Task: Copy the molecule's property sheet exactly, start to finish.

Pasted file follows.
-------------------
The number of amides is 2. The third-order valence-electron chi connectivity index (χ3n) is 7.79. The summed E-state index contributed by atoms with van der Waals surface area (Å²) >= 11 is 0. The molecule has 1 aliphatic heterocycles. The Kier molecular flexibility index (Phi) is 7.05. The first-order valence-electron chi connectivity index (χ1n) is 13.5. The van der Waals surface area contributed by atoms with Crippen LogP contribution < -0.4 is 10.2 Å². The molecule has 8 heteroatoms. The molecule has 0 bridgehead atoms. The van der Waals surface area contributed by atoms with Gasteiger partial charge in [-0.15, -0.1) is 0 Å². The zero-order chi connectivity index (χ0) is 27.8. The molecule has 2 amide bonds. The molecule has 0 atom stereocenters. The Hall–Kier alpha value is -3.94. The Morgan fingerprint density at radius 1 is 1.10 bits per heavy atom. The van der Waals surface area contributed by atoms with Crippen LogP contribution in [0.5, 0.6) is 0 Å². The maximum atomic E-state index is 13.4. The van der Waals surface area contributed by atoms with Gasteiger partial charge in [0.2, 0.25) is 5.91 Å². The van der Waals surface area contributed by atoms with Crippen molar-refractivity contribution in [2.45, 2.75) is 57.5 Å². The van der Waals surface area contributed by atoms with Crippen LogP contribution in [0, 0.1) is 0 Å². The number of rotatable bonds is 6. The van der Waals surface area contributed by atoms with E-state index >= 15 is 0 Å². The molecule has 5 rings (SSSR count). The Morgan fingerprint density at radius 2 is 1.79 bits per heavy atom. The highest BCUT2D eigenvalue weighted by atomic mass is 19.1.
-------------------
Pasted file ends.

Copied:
The number of amides is 2. The third-order valence-electron chi connectivity index (χ3n) is 7.79. The summed E-state index contributed by atoms with van der Waals surface area (Å²) >= 11 is 0. The molecule has 1 aliphatic heterocycles. The Kier molecular flexibility index (Phi) is 7.05. The first-order valence-electron chi connectivity index (χ1n) is 13.5. The van der Waals surface area contributed by atoms with Crippen LogP contribution < -0.4 is 10.2 Å². The molecule has 8 heteroatoms. The molecule has 0 bridgehead atoms. The van der Waals surface area contributed by atoms with Gasteiger partial charge in [-0.15, -0.1) is 0 Å². The zero-order chi connectivity index (χ0) is 27.8. The molecule has 2 amide bonds. The molecule has 0 atom stereocenters. The Hall–Kier alpha value is -3.94. The Morgan fingerprint density at radius 1 is 1.10 bits per heavy atom. The van der Waals surface area contributed by atoms with Crippen LogP contribution in [0.5, 0.6) is 0 Å². The maximum atomic E-state index is 13.4. The van der Waals surface area contributed by atoms with Gasteiger partial charge in [0.2, 0.25) is 5.91 Å². The van der Waals surface area contributed by atoms with Crippen molar-refractivity contribution in [2.45, 2.75) is 57.5 Å². The van der Waals surface area contributed by atoms with Crippen LogP contribution in [0, 0.1) is 0 Å². The number of rotatable bonds is 6. The van der Waals surface area contributed by atoms with E-state index >= 15 is 0 Å². The molecule has 5 rings (SSSR count). The Morgan fingerprint density at radius 2 is 1.79 bits per heavy atom. The highest BCUT2D eigenvalue weighted by atomic mass is 19.1.